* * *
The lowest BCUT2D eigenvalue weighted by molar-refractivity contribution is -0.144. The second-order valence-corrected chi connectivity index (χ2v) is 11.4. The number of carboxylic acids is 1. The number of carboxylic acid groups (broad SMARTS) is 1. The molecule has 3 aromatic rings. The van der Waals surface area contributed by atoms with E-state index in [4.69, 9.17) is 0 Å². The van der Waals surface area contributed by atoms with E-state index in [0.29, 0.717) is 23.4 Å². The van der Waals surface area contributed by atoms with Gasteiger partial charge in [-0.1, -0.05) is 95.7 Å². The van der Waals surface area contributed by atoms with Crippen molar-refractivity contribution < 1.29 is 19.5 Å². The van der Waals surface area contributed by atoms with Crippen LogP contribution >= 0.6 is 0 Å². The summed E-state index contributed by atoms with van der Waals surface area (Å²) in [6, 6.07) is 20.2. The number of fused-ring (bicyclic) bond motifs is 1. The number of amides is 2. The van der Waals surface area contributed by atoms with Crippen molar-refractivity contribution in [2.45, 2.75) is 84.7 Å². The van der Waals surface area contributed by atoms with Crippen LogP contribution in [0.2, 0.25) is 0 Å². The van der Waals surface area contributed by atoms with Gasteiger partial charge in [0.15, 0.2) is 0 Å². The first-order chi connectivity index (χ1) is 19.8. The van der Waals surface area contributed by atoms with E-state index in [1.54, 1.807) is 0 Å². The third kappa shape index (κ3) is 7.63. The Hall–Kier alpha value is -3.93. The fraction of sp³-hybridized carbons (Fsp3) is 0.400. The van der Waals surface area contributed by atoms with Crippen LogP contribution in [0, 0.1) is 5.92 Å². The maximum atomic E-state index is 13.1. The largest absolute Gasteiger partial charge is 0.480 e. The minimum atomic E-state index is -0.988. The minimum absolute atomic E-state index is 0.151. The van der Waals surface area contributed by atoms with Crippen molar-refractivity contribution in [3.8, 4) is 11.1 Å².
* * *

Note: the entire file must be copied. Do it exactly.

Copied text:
The lowest BCUT2D eigenvalue weighted by molar-refractivity contribution is -0.144. The second-order valence-corrected chi connectivity index (χ2v) is 11.4. The number of carboxylic acids is 1. The number of carboxylic acid groups (broad SMARTS) is 1. The molecule has 3 aromatic rings. The van der Waals surface area contributed by atoms with E-state index in [4.69, 9.17) is 0 Å². The van der Waals surface area contributed by atoms with E-state index in [0.29, 0.717) is 23.4 Å². The van der Waals surface area contributed by atoms with Gasteiger partial charge in [-0.1, -0.05) is 95.7 Å². The van der Waals surface area contributed by atoms with Crippen molar-refractivity contribution < 1.29 is 19.5 Å². The van der Waals surface area contributed by atoms with Crippen LogP contribution >= 0.6 is 0 Å². The summed E-state index contributed by atoms with van der Waals surface area (Å²) in [6, 6.07) is 20.2. The number of fused-ring (bicyclic) bond motifs is 1. The number of amides is 2. The van der Waals surface area contributed by atoms with Crippen molar-refractivity contribution in [2.45, 2.75) is 84.7 Å². The van der Waals surface area contributed by atoms with Crippen LogP contribution in [0.2, 0.25) is 0 Å². The van der Waals surface area contributed by atoms with Gasteiger partial charge in [0.15, 0.2) is 0 Å². The first-order chi connectivity index (χ1) is 19.8. The van der Waals surface area contributed by atoms with E-state index in [1.54, 1.807) is 0 Å². The third kappa shape index (κ3) is 7.63. The Hall–Kier alpha value is -3.93. The fraction of sp³-hybridized carbons (Fsp3) is 0.400. The van der Waals surface area contributed by atoms with Crippen LogP contribution in [0, 0.1) is 5.92 Å². The maximum atomic E-state index is 13.1. The largest absolute Gasteiger partial charge is 0.480 e. The minimum atomic E-state index is -0.988. The minimum absolute atomic E-state index is 0.151. The van der Waals surface area contributed by atoms with Crippen molar-refractivity contribution in [3.8, 4) is 11.1 Å².